Windham celebrates with their championship plaque after winning the Class AA North boys’ basketball title on Saturday. Shawn Patrick Ouellette/Staff Photographer

WINDHAM — Every time they saw signs of improvement, there were also markers reminding the Windham High boys’ basketball team to stay grounded. They never got too high on themselves. They worked hard every day.

And guess what?

This cohesive, star-less team – which won just five games a season ago – is heading to the Class AA state championship game against longtime rival Gorham. It’s the first time that the Windham boys’ basketball team has made it to a state final.

But even at a Tuesday evening practice, the team was trying hard to focus only on its preparation, and not jump ahead to Saturday night’s game at Cross Insurance Arena in Portland.

“Today is the only day that matters. That’s Coach’s memo. He always says that,” said senior forward Blake McPherson, who helped lead Windham back from a 12-point deficit to beat Portland in the Class AA North final.

“I want to change my mindset, but I can’t. Not now. We’ve got to stay focused on today’s practice, and then tomorrow, or tomorrow’s practice. We do have the state game, but we can’t think of it right now.”


Chad Pulkkinen, a 2002 graduate of Windham, is in his ninth season as the Eagles’ head coach. He says the one day/one practice mentality has always been his approach because that’s what he was taught by his coaches.

“Every day is an important day because that’s all we’ve got. And we just talked about it with the kids,” Pulkkinen said at Tuesday’s practice. “We don’t win Saturday without going extremely hard today. It’s a constant message and these guys buy into it.”

There have been several times over the past year when Windham’s players had reason to start dreaming big.

Windham’s Blake McPherson drives to the basket between Portland’s James Johnson and Cordell Jones during the Class AA North boys’ basketball championship game at Cross Insurance Arena on Saturday. Shawn Patrick Ouellette/Staff Photographer

It started over the summer. Sophomores Tyrie James and AJ Moody had played a lot as freshmen, and this year they’re pivotal players. James, who is the sixth man, leads a balanced scoring attack with 11.4 points per game. Moody scores over 10 points a game, and with quickness and long arms leads the team in steals.

“Last year, we were pretty young and we really didn’t have the connections we have now. We weren’t as close as we are now,” McPherson said.

During summer sessions at the home gyms at Moody’s house and junior Creighty Dickson’s, the team grew closer and more cohesive. In summer league games against many of the Class AA teams, Windham could see it was improving, and that was a nice, positive feeling.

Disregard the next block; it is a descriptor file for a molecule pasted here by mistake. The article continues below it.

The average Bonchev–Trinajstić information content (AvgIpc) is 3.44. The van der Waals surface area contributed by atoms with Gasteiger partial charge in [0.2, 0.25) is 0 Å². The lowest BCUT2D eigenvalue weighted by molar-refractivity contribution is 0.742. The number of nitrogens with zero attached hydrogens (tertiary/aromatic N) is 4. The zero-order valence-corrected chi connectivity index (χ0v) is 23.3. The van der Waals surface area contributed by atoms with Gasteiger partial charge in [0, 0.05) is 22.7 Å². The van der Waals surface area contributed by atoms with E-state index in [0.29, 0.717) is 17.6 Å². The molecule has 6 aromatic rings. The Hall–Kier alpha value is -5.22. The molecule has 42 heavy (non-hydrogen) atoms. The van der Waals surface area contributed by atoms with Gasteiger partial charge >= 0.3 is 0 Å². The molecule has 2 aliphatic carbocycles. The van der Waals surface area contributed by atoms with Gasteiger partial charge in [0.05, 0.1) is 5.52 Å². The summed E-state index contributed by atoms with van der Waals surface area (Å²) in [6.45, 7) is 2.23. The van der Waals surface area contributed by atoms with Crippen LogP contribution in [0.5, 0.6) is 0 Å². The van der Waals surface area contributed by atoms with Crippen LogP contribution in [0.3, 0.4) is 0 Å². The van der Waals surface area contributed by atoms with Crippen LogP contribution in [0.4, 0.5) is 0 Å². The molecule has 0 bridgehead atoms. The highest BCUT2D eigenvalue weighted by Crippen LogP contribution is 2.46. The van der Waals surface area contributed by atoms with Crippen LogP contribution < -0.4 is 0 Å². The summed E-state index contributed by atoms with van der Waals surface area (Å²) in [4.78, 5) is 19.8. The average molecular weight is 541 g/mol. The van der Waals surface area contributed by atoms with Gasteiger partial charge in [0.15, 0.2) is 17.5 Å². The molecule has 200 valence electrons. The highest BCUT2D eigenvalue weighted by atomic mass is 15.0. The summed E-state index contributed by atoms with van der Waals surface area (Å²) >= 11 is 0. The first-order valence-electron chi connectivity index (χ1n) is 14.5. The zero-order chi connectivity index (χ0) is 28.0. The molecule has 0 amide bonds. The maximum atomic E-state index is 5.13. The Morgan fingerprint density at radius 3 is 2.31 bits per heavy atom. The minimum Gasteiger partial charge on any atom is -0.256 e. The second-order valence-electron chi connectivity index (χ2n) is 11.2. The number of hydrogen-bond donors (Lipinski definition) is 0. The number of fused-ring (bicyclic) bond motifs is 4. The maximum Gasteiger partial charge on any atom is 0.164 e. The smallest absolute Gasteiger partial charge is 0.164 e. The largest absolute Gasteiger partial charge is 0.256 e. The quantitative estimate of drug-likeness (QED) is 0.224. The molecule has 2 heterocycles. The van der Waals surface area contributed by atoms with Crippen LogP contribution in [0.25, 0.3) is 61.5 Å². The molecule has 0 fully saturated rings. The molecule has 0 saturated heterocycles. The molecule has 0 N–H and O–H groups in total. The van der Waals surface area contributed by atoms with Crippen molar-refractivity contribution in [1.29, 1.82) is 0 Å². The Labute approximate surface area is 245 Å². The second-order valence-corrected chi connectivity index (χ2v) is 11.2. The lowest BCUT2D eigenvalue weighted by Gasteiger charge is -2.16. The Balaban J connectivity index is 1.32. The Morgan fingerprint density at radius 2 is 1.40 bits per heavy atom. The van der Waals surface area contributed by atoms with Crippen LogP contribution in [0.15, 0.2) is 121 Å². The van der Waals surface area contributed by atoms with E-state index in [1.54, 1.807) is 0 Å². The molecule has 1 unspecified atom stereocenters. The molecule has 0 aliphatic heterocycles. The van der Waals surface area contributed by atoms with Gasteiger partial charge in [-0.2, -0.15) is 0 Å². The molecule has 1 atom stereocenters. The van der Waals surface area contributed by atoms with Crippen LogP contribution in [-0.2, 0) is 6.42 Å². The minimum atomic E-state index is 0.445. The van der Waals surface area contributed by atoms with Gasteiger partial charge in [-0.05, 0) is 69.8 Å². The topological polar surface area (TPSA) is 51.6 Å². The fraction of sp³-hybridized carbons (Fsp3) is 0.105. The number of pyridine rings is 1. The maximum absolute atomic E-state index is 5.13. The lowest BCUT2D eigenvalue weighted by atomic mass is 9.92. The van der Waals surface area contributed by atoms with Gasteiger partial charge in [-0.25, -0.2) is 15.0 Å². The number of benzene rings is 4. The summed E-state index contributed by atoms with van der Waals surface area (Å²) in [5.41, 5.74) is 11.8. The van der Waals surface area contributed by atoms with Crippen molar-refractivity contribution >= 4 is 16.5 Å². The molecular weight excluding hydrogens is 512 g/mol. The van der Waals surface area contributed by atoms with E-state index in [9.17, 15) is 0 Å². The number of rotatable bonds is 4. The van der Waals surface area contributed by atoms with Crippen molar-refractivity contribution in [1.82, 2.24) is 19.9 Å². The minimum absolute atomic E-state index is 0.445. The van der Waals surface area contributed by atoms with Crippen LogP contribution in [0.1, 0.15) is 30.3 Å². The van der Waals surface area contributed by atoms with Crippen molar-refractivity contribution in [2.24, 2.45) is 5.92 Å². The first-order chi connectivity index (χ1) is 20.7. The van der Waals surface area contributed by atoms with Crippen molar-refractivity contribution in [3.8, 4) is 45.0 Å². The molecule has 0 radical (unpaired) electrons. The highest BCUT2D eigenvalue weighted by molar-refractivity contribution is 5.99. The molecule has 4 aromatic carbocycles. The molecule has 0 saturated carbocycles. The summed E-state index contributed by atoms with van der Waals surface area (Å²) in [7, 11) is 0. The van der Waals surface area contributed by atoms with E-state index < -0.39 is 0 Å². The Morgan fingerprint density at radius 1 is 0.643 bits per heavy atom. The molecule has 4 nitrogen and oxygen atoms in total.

“But I never in a million years thought we were going to be this successful,” McPherson said.

McPherson says he began to allow himself to believe something special was happening when “we won more games than we did last year. When we won our sixth game. We were undefeated. I just knew we were going to have a better outcome.”

Windham’s Tyrie James reaches for a loose ball ahead of Portland’s Kevin Rugabirwa during the Class AA North boys’ basketball championship game at Cross Insurance Arena on Saturday. Shawn Patrick Ouellette/Staff Photographer

That sixth win was an overtime thriller against Cheverus, another top contender in Class AA North. Two games later, Windham knocked off Portland, the other big dog in the region.

The winning streak reached 10 games. Then it was over. In a big way.

At Gorham High on Jan. 15, the Eagles were outscored 26-7 in the third quarter, done in on a barrage of buckets from Gorham scoring stars Ashton Leclerc and Caden Smith. Windham lost, 67-40.

They were reminded again that focusing on “only today,” as senior Quinton Lindsay put it, is always a good idea.


“Some of the younger guys were kind of getting ahead of ourselves. ‘Oh, we can be this great team in the state,'” Lindsay said. “We saw what happened against Gorham and that kind of humbled us, and then we just took it one game at a time.”

Lindsay in many ways epitomizes the Windham approach. He does a lot of different things that help a team win. He led Class AA with 7.1 assists per game and also averages six rebounds while chipping in nearly eight points. But he is unlikely to make a postseason all-star team.

Same goes for Windham’s two other senior starters, McPherson and fiery defense-first guard Erik Bowen. None were chosen to participate in the annual McDonald’s all-star game organized by the Maine Association of Basketball Coaches. Gorham has three players chosen: Mr. Maine Basketball semifinalist Leclerc, Smith and guard Gabe Michaud.

“No stars,” Lindsay said. “We’re just five to 10 guys ready. Every guy on the court is ready for the moments.”

The Rams have more star power, more snazzy social media content and media accolades. But on Saturday, both teams will take 18-2 records into the championship game. Both teams backed up their No. 1 seed with a pair of gritty playoff wins. Neither has won a Class AA title.

Windham hasn’t looked ahead all season. Now it’s just time to play one last game.

“It’s our rival and it’s a revenge game,” Bowen said. “It’s the two best teams in the state. That’s what you want for a Gold Ball game.”

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